I know you did a lot of research on marriages as you were preparing for this book. Why did you want to research the history of marriage, and what was the most interesting thing you discovered about the act of marriage?
The book is about Lauren and Ryan’s marriage, but it’s also about marriage in general.
It’s about opting out of marriage, childless marriage, marriage equality, non-monogamous marriage, raising children, etc.
So I wanted to learn about the many different ways humans have interpreted the word and how the definition is changing with every generation.
I think the most interesting thing I learned is just how rare monogamous love-based marriage truly is. This type of marriage that we refer to as “traditional marriage,” is fairly new and not particularly common in human history.
Did writing about Lauren’s flaws make you hyper-aware of your own? Did it bring out any of your own insecurities about marriage?
It definitely made me think about what I do in my own relationship that might one day lead to systemic problems.
When you write a book about how a marriage has gone wrong, it makes you look at your own relationship and analyze whether you’re guilty of any of the things your characters are.
I think writing the book was one of the best things I did for my marriage because it required me to truly ask myself what I thought could ruin a relationship.
And once you answer a question like that, you have to start heeding your own advice.
You are a triple threat! Not only do you write books, but you also have a tv series (Resident Advisors), and write for magazines. How do you keep inspired, and do you have a system for gathering and storing your ideas for these storylines?
I’m a big proponent of lists. I have To Do lists every day as well as project lists on the walls of my office.
What projects am I currently working on?
What still needs to be done for each one?
What do I need to do today?
And then I have a master list of every idea I’ve ever had, that I use as a well to draw from whenever an opportunity arises.
I’ve been blessed with a neurotic, type-A working style, which means that everything is compartmentalized and controlled.
That being said, I have a decidedly un-neurotic and non-type-A living style. So I never miss a deadline but I am always losing my keys.
I am so excited to hear that, “Forever, Interrupted,” is being adapted into a screenplay. What can you tell us about this project?
As announced, Dakota Johnson is attached to star as Elsie! Which is very exciting.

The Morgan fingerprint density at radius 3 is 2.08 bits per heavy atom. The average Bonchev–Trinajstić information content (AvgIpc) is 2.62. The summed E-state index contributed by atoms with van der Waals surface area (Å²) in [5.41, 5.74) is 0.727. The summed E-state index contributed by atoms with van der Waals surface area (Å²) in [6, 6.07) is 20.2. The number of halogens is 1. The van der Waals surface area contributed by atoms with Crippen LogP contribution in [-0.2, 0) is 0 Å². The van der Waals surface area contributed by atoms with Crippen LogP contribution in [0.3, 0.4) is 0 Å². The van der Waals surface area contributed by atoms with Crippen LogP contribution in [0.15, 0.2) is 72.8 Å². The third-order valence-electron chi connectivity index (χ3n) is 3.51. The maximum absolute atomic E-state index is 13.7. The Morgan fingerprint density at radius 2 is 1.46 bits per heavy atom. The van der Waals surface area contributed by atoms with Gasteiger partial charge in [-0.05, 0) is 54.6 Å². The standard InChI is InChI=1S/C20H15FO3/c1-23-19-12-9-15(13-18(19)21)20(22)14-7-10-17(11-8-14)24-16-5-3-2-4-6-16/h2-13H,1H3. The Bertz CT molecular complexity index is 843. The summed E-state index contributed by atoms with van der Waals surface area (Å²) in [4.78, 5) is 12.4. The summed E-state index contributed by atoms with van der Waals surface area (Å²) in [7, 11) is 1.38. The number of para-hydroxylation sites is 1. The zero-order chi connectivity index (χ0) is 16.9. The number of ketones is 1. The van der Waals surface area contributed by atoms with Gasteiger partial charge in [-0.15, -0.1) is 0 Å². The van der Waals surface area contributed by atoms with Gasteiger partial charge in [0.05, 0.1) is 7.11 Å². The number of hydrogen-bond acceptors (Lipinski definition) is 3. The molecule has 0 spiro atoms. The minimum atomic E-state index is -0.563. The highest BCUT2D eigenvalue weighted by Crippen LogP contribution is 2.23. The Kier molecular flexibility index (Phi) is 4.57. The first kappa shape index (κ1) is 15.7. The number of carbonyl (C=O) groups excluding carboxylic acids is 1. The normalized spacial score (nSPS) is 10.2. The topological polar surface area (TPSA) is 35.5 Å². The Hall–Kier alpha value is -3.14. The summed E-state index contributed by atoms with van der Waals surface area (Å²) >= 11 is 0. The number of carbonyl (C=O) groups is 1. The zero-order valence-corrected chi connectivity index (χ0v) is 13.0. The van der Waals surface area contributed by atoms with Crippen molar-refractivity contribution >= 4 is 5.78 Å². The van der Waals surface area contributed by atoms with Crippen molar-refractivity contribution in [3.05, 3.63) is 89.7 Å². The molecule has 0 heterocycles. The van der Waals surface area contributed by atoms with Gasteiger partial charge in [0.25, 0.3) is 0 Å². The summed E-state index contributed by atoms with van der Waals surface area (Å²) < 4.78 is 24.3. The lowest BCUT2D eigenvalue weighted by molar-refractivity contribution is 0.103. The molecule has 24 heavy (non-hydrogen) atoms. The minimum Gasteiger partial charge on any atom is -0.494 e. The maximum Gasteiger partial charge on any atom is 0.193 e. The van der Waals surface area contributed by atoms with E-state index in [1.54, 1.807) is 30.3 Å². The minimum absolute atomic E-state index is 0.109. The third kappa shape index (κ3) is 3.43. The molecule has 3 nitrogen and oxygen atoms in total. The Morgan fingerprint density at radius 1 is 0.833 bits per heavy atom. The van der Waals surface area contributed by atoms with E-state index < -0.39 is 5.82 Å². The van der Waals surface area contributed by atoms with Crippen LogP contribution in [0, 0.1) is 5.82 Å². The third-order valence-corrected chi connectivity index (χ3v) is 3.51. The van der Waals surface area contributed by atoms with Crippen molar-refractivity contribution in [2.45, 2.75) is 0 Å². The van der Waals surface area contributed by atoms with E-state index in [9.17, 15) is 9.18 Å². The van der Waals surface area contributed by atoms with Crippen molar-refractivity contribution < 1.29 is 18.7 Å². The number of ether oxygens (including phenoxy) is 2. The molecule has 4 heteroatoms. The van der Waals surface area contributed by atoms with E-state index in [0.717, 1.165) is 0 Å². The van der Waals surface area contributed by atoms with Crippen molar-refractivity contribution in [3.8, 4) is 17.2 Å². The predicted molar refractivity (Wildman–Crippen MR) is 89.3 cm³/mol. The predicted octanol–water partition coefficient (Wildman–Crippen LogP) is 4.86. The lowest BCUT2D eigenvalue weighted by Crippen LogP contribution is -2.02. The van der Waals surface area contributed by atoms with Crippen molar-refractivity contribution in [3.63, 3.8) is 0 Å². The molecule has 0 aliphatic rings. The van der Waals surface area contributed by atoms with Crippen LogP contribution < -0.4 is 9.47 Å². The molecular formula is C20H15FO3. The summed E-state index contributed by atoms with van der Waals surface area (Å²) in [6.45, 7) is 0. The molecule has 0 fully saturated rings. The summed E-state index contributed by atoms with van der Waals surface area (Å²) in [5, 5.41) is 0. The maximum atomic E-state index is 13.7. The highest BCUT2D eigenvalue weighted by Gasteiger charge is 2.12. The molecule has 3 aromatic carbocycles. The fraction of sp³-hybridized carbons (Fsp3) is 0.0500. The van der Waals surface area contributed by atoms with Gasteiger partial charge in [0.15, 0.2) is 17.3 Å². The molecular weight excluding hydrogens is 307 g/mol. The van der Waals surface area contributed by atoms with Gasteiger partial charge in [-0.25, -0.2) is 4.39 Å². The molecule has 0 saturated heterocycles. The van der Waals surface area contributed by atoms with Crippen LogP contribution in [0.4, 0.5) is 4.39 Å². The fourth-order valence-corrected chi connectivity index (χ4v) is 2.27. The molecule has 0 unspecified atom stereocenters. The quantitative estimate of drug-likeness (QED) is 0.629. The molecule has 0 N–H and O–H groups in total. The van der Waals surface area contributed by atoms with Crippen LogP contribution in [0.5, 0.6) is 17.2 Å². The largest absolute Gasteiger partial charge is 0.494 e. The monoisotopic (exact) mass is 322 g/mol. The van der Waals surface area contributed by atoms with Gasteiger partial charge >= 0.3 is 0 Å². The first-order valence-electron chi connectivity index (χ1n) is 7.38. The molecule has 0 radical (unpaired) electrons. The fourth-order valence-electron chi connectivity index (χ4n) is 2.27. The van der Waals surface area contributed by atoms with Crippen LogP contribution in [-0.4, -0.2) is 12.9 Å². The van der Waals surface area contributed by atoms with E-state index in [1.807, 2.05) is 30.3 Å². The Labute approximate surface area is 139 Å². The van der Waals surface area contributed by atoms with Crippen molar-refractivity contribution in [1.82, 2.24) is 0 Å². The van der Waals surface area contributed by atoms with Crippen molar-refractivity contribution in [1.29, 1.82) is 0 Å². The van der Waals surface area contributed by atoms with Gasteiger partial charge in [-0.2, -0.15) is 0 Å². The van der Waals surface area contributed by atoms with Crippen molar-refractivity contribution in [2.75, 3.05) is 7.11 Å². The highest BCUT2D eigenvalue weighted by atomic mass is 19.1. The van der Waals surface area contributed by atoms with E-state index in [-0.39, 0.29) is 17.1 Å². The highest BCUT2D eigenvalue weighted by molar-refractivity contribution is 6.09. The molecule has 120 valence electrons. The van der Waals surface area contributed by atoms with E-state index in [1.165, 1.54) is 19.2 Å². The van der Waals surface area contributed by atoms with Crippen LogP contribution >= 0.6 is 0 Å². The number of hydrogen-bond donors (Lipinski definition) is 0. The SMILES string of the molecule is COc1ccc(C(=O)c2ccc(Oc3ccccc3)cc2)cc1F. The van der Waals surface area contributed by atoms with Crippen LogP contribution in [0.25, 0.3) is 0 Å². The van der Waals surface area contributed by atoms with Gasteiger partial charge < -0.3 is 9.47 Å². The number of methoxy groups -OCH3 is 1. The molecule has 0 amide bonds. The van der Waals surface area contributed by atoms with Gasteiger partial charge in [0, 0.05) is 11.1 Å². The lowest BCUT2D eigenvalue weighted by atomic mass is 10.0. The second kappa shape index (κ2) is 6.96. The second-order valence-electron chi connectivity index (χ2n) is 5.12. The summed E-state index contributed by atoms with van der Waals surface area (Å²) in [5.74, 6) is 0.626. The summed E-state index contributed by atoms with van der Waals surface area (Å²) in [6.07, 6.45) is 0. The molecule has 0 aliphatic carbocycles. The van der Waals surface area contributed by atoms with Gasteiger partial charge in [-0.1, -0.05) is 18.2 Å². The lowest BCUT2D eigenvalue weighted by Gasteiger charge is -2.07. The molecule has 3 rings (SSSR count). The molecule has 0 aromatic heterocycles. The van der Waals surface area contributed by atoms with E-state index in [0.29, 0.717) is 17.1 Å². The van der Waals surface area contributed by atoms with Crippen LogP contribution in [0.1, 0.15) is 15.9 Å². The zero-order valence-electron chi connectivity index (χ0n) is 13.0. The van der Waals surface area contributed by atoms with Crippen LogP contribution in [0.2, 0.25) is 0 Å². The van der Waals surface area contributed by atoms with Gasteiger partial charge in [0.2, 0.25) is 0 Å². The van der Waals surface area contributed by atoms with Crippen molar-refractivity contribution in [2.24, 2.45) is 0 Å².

And as I understand it, the script is being written right now.
I am a big fan of the producers – and trust their vision — so I know they are doing a great job bringing Elsie, Susan, and Ben to life.
Editor’s Note: This still shows as in development.
If you could tell anyone to read one book (other than your own) what would that book be? (see the full list of author’s book recommendations)
The Song of Achilles by Madeline Miller. I stumbled upon it at the used bookstore attached my library and bought a copy of it for four dollars last December. I have since recommended it to everyone that will listen to me and have bought multiple copies.
It is a retelling of the story of Achilles’s life leading up to and through the Trojan War. I can’t tell you what I love most about it because I love everything about it so much.
It is stunningly romantic, a pleasure to read, incredibly thought-provoking, and epically tragic, with some of the most wonderful sentences I’ve read in some time. It manages to straddle both classic literature and soap opera in one story.
It’s so good (and so juicy) that I would call it a guilty pleasure except that you have nothing to feel guilty about because it’s so very beautiful and keenly smart.
New to Taylor Jenkins Reid Books? Here are some answers to the most asked questions!
What are the Taylor Jenkins Reid Books in order?
- Forever, Interrupted
- After I Do
- Maybe in Another Life
- One True Loves
- The Seven Husbands of Evelyn Hugo
- Daisy Jones & The Six
- Malibu Rising
- Carrie Soto is Back
Do you need to read the Taylor Jenkins Reid books in order?
You don’t have to read her books in a specific order. Each novel stands alone with its own distinct characters and storylines. I have noted where characters may overlap below.
What are the Taylor Jenkins Reid books ranked?
Remember, I’ve never met a Taylor Jenkins Reid book that I didn’t love.
My top three picks are The Seven Husbands of Evelyn Hugo, After I Do, and Carrie Soto is Back.